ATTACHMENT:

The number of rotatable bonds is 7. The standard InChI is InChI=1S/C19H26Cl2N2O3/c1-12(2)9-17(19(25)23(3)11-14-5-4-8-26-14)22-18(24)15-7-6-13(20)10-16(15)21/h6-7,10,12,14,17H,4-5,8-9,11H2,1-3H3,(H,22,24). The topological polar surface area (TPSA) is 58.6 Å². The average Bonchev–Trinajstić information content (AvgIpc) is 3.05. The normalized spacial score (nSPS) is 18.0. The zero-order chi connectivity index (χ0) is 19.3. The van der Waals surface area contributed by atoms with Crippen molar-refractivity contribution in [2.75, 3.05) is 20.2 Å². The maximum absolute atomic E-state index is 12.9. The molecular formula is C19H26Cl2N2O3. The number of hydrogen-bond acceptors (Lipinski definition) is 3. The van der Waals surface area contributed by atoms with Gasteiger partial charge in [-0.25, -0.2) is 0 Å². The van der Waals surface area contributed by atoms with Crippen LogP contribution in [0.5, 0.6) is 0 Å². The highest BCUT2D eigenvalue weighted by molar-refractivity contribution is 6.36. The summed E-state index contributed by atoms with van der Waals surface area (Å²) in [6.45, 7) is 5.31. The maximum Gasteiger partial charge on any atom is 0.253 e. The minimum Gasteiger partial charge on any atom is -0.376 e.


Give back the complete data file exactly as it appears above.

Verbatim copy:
The number of rotatable bonds is 7. The standard InChI is InChI=1S/C19H26Cl2N2O3/c1-12(2)9-17(19(25)23(3)11-14-5-4-8-26-14)22-18(24)15-7-6-13(20)10-16(15)21/h6-7,10,12,14,17H,4-5,8-9,11H2,1-3H3,(H,22,24). The topological polar surface area (TPSA) is 58.6 Å². The average Bonchev–Trinajstić information content (AvgIpc) is 3.05. The normalized spacial score (nSPS) is 18.0. The zero-order chi connectivity index (χ0) is 19.3. The van der Waals surface area contributed by atoms with Crippen molar-refractivity contribution in [2.75, 3.05) is 20.2 Å². The maximum absolute atomic E-state index is 12.9. The molecular formula is C19H26Cl2N2O3. The number of hydrogen-bond acceptors (Lipinski definition) is 3. The van der Waals surface area contributed by atoms with Gasteiger partial charge in [-0.25, -0.2) is 0 Å². The van der Waals surface area contributed by atoms with Crippen LogP contribution in [0.5, 0.6) is 0 Å². The highest BCUT2D eigenvalue weighted by molar-refractivity contribution is 6.36. The summed E-state index contributed by atoms with van der Waals surface area (Å²) in [6.45, 7) is 5.31. The maximum Gasteiger partial charge on any atom is 0.253 e. The minimum Gasteiger partial charge on any atom is -0.376 e.